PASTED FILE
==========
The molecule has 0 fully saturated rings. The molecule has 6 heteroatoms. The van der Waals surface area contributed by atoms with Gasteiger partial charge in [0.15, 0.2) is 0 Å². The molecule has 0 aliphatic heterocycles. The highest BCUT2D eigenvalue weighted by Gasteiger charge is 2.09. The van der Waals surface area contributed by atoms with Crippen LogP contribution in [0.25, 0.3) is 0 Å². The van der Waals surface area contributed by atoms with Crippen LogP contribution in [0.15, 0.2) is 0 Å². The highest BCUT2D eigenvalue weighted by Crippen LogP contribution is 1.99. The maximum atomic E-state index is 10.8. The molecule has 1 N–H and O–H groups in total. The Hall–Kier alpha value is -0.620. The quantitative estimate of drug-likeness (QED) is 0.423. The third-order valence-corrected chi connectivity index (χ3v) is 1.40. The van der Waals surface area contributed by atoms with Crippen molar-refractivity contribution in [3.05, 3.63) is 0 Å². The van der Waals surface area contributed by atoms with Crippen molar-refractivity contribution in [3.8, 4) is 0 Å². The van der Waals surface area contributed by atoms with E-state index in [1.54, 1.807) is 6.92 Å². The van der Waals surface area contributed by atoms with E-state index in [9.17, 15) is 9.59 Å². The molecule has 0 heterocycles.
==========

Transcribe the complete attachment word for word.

The molecule has 0 fully saturated rings. The molecule has 6 heteroatoms. The van der Waals surface area contributed by atoms with Gasteiger partial charge in [0.15, 0.2) is 0 Å². The molecule has 0 aliphatic heterocycles. The highest BCUT2D eigenvalue weighted by Gasteiger charge is 2.09. The van der Waals surface area contributed by atoms with Crippen LogP contribution in [0.25, 0.3) is 0 Å². The van der Waals surface area contributed by atoms with Crippen LogP contribution in [0.15, 0.2) is 0 Å². The highest BCUT2D eigenvalue weighted by Crippen LogP contribution is 1.99. The maximum atomic E-state index is 10.8. The molecule has 1 N–H and O–H groups in total. The Hall–Kier alpha value is -0.620. The quantitative estimate of drug-likeness (QED) is 0.423. The third-order valence-corrected chi connectivity index (χ3v) is 1.40. The van der Waals surface area contributed by atoms with Crippen molar-refractivity contribution in [3.05, 3.63) is 0 Å². The van der Waals surface area contributed by atoms with Crippen molar-refractivity contribution in [3.8, 4) is 0 Å². The van der Waals surface area contributed by atoms with E-state index in [1.54, 1.807) is 6.92 Å². The van der Waals surface area contributed by atoms with E-state index in [9.17, 15) is 9.59 Å². The molecule has 0 heterocycles.